Welcome, friends, to Parque Nacional Toro Toro!
In true Bolivian fashion, getting to the park – a mere 192 km north of Sucre – required 1) An overnight bus northwest to Oruro during which our bus company was reported to the cops for overselling tickets, 2) A 3-hr bus northeast to Cochabamba during which a salesman preached from the bus aisle for over an hour, telling us that Asians are skinny and zen and have no stomach cancer because of ginseng supplements which he has for a low low price, 3) A weekend spent idling in Cochabamba as it was Bolivian labor day, followed by, finally, 4) A 4 1/2-hr bus southeast over cobblestone mountain roads to Toro Toro.
Cochabamba highlights from that weekend:
- Some great street art.
- Api – a breakfast drink of purple corn, cinnamon, clove, and orange peel, blended into a thick puree and served hot. Most of the time served with a flat fried dough filled with sour cheese.
- One of the five largest Jesus statues in the world, which we visit by huffing our way up a thousand stairs.
- Large roving bands of street dogs.
- The Devil’s Alleyway, or witch’s street, featuring mosaic portraits of important women throughout South American history (pictured above).
- Lots of people complimenting J’s mohawk haircut.
Toro Toro is a cute little town clearly putting their recently acquired tourist dollars to good use on various community improvement projects. This is only slightly comforting since we also discover that the park entrance, advertised as 30 Bob, jumped to 100 Bob just last week. This is still only about $14 USD each, but with a daily average of only $30 for the both of us, we’re miffed. We’re also required to hire local guides at additional cost in order to enter the park, including to visit the dinosaur footprints we can see from our rooftop.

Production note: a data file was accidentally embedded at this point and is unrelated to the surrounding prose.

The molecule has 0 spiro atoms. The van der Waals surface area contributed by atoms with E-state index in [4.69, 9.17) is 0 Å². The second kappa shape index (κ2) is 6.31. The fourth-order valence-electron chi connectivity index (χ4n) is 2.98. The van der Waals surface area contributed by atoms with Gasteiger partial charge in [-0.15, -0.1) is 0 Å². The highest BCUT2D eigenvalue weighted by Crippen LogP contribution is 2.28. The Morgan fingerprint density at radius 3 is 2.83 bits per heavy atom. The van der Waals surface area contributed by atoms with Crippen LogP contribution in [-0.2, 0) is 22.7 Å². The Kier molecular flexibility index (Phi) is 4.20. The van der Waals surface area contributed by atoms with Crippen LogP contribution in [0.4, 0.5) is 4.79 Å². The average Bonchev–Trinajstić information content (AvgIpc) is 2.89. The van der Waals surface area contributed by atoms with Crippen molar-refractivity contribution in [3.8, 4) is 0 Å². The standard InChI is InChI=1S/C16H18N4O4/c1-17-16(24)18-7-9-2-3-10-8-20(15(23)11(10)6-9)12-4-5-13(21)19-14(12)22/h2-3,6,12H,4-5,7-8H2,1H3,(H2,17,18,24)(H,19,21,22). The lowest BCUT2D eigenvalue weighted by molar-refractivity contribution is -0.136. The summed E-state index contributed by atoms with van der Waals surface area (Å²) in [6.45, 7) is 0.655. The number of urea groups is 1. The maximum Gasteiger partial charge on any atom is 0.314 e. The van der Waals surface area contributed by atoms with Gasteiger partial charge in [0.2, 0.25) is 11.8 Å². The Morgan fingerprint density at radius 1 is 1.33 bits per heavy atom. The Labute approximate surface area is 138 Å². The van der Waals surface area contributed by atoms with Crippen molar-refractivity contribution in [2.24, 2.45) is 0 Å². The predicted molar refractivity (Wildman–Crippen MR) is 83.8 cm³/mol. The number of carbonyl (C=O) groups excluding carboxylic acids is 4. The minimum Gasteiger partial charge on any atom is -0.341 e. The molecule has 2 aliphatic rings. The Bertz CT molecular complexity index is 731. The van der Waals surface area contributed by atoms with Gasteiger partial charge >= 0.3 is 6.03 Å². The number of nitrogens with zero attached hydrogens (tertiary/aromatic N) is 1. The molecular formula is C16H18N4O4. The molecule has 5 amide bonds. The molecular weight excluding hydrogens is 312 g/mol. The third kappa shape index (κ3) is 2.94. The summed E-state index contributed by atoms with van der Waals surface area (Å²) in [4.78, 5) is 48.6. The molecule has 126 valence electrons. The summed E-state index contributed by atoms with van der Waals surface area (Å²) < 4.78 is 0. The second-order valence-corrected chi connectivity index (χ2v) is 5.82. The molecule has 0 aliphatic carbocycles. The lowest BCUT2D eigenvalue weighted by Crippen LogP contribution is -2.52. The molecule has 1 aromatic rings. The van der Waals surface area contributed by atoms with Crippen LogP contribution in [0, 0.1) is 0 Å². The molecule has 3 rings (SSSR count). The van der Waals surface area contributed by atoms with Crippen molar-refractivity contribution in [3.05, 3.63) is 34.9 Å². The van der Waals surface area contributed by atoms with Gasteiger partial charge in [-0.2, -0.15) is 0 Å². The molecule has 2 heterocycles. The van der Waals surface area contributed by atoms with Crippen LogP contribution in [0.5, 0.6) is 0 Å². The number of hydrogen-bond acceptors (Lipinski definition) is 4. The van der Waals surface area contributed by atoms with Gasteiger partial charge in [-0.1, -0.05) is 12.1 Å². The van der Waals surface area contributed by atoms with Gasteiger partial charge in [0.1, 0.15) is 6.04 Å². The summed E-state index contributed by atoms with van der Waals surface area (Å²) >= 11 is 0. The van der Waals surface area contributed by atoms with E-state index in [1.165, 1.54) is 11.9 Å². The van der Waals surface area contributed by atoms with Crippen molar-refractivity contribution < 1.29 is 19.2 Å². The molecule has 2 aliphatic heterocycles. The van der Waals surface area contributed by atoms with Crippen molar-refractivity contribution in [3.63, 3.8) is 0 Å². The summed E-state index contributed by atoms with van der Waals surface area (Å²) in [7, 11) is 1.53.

We immediately find a cute alojamiento room with a big window overlooking the main square for 25 Bob each ($3.60 USD), have a delicious lechon dinner at the local market and are feeling better. We then watch the entire gringo population of Toro Toro buy a beer and sit in the square quietly drinking, not knowing what else to do in such a small, quiet town.
We end up making the most of the park through a couple of combined trips and split the cost of a guide by grouping up with other travelers:
Day 1: Ciudad de Itas and Caverna de Umajalanta.
Ciudad de Itas.
Ancient cave depictions of J’s new haircut.
Huge networks of natural sandstone caves.
We then head underground for a full 2 hours, spelunking through Caverna de Umajalanta.
Cool cave formations.
It gets tight.
J finds what is totally a dinosaur bone.
Day 2: Cañon de Toro Toro and El Vergel waterfall.
We hike down past tons of dinosaur footprints into Toro Toro canyon. There are delicious pools of clear waters running down, where we took a delightful (albeit freezing cold) swim.
At the bottom, we came to El Vergel waterfall – an entire wall of water trickling through jungle.
Overlooking the canyon.
Next up: La Paz and Sorata!
Lots of love!
C and J